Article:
Monday, April 28, 2008

Testimony by Larri Fredericks

{Testimony to the California State Senate Committee on Governmetal Organization given by
Dr. Larri Fredericks on 2/26/2008. The full hearing is available from the Committee and can
be requested in writing from Suite 584, 1020 N Street, Sacramento, CA}

It is also my feeling that the “outside review” was orchestrated in secrecy, deliberately
excluded all Native Americans and tribal representatives for the sole purpose of getting rid
of the existing NAGPRA unit and reorganizing NAGPRA into the museum. The reorganization will subordinate NAGPRA services to the museum administration and further solidify the power of the Repatriation Committee’s involvement in the daily operation of NAGPRA and how it
conducts business. NAGPRA will now be caught between the proverbial rock and a hard place.

NAGPRA is an important issue at the Phoebe Hearst because they hold the largest collection
of Native American skeletal remains in the nation (only the Smithsonian has a larger
collection and they don’t come under the NAGPRA law). The operations of NAGPRA, in order to
serve the best interests of ALL, should be transparent, be in a neutral place and Native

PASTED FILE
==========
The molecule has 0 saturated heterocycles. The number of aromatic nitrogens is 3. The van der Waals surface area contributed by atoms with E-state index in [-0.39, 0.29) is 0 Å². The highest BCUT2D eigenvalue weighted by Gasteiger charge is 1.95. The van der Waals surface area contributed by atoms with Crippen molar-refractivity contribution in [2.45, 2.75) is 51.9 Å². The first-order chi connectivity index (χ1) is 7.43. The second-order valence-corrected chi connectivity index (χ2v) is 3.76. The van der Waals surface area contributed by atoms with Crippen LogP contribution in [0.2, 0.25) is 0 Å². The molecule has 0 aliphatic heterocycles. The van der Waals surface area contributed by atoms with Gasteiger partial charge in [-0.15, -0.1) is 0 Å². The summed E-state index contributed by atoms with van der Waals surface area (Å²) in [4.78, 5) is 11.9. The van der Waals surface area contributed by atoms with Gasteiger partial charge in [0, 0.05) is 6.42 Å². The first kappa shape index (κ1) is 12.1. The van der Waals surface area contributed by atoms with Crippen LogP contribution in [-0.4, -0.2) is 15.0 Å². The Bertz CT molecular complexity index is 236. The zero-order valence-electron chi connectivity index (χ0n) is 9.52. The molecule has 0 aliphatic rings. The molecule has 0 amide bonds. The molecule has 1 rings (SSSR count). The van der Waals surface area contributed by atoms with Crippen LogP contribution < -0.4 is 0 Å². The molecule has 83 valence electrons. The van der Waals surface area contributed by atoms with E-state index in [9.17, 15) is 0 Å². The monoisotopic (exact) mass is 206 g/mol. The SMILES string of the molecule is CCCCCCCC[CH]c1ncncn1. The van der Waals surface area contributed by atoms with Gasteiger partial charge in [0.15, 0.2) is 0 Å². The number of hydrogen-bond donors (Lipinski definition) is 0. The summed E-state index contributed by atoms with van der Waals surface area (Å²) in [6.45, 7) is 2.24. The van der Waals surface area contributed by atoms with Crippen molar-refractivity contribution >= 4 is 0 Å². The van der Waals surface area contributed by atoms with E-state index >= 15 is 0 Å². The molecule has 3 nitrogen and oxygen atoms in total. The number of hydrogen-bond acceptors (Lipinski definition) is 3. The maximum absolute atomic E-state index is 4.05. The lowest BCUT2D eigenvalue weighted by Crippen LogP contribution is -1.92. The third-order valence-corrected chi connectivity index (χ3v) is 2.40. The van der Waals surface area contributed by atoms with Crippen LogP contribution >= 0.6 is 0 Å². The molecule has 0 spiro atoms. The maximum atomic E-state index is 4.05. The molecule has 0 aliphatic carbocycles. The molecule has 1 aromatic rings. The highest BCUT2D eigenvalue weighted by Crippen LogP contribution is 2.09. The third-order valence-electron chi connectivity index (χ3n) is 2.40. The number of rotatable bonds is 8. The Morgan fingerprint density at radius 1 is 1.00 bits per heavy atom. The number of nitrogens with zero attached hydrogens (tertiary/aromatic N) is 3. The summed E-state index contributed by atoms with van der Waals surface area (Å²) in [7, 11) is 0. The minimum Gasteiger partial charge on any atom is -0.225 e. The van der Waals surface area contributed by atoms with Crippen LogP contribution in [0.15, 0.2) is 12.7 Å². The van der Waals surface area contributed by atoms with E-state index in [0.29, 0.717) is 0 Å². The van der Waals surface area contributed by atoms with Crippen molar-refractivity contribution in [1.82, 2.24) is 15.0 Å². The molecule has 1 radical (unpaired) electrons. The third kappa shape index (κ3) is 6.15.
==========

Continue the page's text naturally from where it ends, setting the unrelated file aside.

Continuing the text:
American tribes should be represented. These are after all Native American remains…what
other group in America does not have a right to speak for their dead?

As tribal representatives on this panel will confirm, there has been a history of strained
relations between tribes and the museum in the past over NAGPRA. When I became Interim
NAGPRA Coordinator, I was determined to change this, and Otis Parrish and Mark Hall were
fully supportive. The way we wanted to change it was not by showing favoritism toward
tribes, but by listening to them, taking their requests seriously and treating them fairly,
and giving them the recognition that was required as the basic stakeholders in the process.

We did not want to “give away the store”; but we recognized that Native American ancestral
remains belonged to Native Americans. Our goal was to assist tribes understand the subtle
details of archival review, documentation, archaeological data, and so on, so they could
access and provide all of the legitimate evidence to present their claims to repatriation